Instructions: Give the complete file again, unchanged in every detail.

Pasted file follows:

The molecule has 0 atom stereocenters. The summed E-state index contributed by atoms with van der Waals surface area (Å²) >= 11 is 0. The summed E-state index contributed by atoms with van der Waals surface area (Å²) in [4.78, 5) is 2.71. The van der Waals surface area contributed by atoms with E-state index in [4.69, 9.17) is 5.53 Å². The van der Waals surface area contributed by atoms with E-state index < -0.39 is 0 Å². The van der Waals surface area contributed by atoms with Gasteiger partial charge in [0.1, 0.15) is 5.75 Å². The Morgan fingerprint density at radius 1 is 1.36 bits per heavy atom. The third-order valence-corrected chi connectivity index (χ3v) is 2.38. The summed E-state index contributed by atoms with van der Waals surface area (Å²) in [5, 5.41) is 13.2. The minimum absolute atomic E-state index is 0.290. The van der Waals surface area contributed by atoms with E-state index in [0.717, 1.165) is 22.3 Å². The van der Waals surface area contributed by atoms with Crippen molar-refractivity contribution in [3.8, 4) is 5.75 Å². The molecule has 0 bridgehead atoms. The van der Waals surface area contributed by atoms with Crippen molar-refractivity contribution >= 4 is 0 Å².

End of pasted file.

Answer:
The molecule has 0 atom stereocenters. The summed E-state index contributed by atoms with van der Waals surface area (Å²) >= 11 is 0. The summed E-state index contributed by atoms with van der Waals surface area (Å²) in [4.78, 5) is 2.71. The van der Waals surface area contributed by atoms with E-state index in [4.69, 9.17) is 5.53 Å². The van der Waals surface area contributed by atoms with E-state index < -0.39 is 0 Å². The van der Waals surface area contributed by atoms with Gasteiger partial charge in [0.1, 0.15) is 5.75 Å². The Morgan fingerprint density at radius 1 is 1.36 bits per heavy atom. The third-order valence-corrected chi connectivity index (χ3v) is 2.38. The summed E-state index contributed by atoms with van der Waals surface area (Å²) in [5, 5.41) is 13.2. The minimum absolute atomic E-state index is 0.290. The van der Waals surface area contributed by atoms with E-state index in [0.717, 1.165) is 22.3 Å². The van der Waals surface area contributed by atoms with Crippen molar-refractivity contribution in [3.8, 4) is 5.75 Å². The molecule has 0 bridgehead atoms. The van der Waals surface area contributed by atoms with Crippen molar-refractivity contribution >= 4 is 0 Å².